But that has molded Canaan into the superfan he is today. When he's not watching sports, he's playing as his beloved Razorbacks on the NCAA Football video game for his PlayStation. He's convinced, without a doubt, that the Hogs will go undefeated this year.
When ESPN began holding its Fans Hall of Fame contest, Canaan's sister, Krista, and Ginger knew he would be a perfect contestant. They sent in videos and pictures, and of the thousands of entries, Canaan was chosen as a top-10 finalist and elected in December.
Arkansas invited the Sandys to special Razorback Club events, where they got to meet head coach Bret Bielema. Ginger recalls that it was around that time that Bielema came up with the idea of putting her son in the team's spring Red-White Game on April 26. In the week leading up to the game, the athletic department began hinting to the family that they had big plans for Canaan.
"When we got to Fayetteville that Friday, word was that he was going to make a two-point conversion," Ginger said. "But, during halftime, coach Bielema got the notion that he wanted Caanan to score a touchdown and have a bigger part in the game.”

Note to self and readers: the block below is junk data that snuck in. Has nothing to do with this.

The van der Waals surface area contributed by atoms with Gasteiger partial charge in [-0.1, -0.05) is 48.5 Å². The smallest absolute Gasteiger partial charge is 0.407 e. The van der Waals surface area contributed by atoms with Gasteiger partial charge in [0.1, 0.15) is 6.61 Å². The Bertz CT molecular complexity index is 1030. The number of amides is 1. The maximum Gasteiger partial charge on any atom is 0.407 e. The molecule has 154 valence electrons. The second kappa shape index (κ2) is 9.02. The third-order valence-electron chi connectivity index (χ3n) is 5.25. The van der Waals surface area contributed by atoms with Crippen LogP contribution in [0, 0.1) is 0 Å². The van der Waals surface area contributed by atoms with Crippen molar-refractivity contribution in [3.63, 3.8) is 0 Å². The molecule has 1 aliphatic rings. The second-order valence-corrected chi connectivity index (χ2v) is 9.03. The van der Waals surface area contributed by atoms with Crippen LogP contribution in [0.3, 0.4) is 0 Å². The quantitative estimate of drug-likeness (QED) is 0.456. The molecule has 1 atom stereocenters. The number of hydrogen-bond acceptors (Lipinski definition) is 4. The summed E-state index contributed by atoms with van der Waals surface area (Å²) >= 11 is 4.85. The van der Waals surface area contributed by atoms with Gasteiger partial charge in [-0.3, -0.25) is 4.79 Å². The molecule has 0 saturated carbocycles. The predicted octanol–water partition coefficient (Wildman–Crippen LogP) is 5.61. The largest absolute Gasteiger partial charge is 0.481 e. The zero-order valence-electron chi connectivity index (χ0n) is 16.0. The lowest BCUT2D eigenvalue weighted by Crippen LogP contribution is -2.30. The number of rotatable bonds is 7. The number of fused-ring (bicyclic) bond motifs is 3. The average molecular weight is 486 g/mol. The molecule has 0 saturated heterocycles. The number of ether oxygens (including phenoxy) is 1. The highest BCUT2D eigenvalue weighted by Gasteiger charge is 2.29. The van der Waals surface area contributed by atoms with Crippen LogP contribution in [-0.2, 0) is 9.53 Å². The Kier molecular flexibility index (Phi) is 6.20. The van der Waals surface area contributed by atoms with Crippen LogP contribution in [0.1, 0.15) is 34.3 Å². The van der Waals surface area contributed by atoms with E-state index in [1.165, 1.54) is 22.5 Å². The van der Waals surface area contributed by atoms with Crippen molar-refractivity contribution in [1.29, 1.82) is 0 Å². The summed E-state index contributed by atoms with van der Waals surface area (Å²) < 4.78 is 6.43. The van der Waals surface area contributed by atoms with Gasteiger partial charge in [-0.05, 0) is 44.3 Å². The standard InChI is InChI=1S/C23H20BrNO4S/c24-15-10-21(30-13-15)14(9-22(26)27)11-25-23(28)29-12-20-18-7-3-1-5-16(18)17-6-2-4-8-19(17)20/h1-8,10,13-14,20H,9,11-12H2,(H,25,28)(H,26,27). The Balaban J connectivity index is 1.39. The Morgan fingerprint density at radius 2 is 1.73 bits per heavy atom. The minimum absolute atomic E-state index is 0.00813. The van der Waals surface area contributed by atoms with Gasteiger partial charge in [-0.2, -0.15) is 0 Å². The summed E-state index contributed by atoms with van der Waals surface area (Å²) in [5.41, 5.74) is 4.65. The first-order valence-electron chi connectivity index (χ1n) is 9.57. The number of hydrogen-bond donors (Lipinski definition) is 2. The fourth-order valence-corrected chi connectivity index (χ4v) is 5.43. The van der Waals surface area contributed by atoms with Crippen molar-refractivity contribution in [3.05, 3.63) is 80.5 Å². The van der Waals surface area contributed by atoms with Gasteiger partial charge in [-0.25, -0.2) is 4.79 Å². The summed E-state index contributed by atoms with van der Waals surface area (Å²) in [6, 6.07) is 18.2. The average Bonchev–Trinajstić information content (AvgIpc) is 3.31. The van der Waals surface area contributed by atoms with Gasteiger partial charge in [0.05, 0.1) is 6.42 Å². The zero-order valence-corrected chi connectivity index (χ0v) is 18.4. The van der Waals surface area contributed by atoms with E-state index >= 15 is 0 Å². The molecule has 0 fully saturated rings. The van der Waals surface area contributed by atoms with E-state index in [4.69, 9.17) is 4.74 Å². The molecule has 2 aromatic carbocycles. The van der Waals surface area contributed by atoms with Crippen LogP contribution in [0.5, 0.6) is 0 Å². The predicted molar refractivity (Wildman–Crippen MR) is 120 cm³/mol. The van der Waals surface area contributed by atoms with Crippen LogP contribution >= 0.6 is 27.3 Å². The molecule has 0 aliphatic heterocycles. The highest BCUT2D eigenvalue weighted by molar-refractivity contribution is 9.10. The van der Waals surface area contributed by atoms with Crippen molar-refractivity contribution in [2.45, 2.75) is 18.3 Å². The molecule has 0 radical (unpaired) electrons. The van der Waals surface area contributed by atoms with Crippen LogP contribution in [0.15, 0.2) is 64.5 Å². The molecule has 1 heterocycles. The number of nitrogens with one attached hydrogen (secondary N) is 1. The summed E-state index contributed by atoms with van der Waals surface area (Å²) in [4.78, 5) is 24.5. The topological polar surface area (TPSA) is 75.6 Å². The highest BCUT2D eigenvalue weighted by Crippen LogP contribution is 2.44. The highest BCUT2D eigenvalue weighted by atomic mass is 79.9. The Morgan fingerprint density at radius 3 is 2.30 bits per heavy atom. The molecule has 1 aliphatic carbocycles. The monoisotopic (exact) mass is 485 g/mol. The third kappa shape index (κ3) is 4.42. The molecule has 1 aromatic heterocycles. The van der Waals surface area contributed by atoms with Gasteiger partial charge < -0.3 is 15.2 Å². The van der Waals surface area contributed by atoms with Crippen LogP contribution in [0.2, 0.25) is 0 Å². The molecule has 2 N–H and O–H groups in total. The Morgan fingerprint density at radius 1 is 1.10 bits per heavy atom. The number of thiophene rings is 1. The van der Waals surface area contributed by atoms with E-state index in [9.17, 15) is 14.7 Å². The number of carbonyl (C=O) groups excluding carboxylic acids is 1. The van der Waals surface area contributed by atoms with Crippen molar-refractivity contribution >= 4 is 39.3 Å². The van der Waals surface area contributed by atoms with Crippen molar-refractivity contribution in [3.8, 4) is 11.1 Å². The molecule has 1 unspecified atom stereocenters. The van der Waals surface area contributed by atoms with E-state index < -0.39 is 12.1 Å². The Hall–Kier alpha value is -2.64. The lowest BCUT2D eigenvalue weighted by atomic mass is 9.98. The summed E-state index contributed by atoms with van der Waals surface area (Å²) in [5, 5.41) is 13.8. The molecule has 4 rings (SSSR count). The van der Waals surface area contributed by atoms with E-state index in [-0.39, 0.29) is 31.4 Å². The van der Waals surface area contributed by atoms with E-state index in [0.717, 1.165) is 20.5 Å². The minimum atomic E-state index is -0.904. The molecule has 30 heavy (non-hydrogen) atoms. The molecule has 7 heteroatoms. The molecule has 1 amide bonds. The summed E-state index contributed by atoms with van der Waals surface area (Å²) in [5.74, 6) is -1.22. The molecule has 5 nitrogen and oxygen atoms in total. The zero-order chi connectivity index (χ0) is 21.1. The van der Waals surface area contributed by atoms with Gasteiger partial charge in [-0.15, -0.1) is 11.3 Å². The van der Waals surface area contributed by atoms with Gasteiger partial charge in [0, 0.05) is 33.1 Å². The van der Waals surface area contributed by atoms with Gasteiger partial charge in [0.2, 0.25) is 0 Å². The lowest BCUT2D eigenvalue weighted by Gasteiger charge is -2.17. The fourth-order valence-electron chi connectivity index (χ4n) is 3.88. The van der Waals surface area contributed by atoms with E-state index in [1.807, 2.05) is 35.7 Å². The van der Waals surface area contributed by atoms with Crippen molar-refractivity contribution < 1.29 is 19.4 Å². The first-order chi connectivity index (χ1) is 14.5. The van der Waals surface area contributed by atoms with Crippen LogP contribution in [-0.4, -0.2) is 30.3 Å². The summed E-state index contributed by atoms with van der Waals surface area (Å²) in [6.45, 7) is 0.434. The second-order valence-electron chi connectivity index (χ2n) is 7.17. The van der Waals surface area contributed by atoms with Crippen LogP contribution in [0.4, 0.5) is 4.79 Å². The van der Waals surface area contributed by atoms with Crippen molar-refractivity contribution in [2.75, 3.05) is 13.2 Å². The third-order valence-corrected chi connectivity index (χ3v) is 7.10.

So, with under two minutes remaining in the third quarter, Canaan ran on to the field. He took the handoff from Allen and 50 yards later put the Red Team up 54-22.
And his mother missed the whole thing.
“I didn’t get to see anything," Ginger said. "I’m a little short in stature and all the people down on the field were big.
"And then I started crying and I didn’t see anything.”
Canaan's time in the spotlight isn't over yet, though. The Sandys head to ESPN's headquarters in Bristol, Conn., on May 29. That's when Canaan will be inducted into the Fan Hall of Fame at the ESPN campus, where his picture and name will be engraved on a stadium seat. Next year, Canaan will help pick the top 10 finalists.
The collective moments from Canaan's life, culminating in last weekend's touchdown run, have played out nothing like his mother's initial vision—for the better.
"I was distraught [when he was born]," she said. "I felt like there would be no life for him and didn’t know what it would be like for us.
"As you can see, I turned out to be worried for nothing."
Ben Kercheval is a lead writer for college football at Bleacher Report. All quotes obtained firsthand unless noted otherwise. You can follow Ben on Twitter @BenKercheval.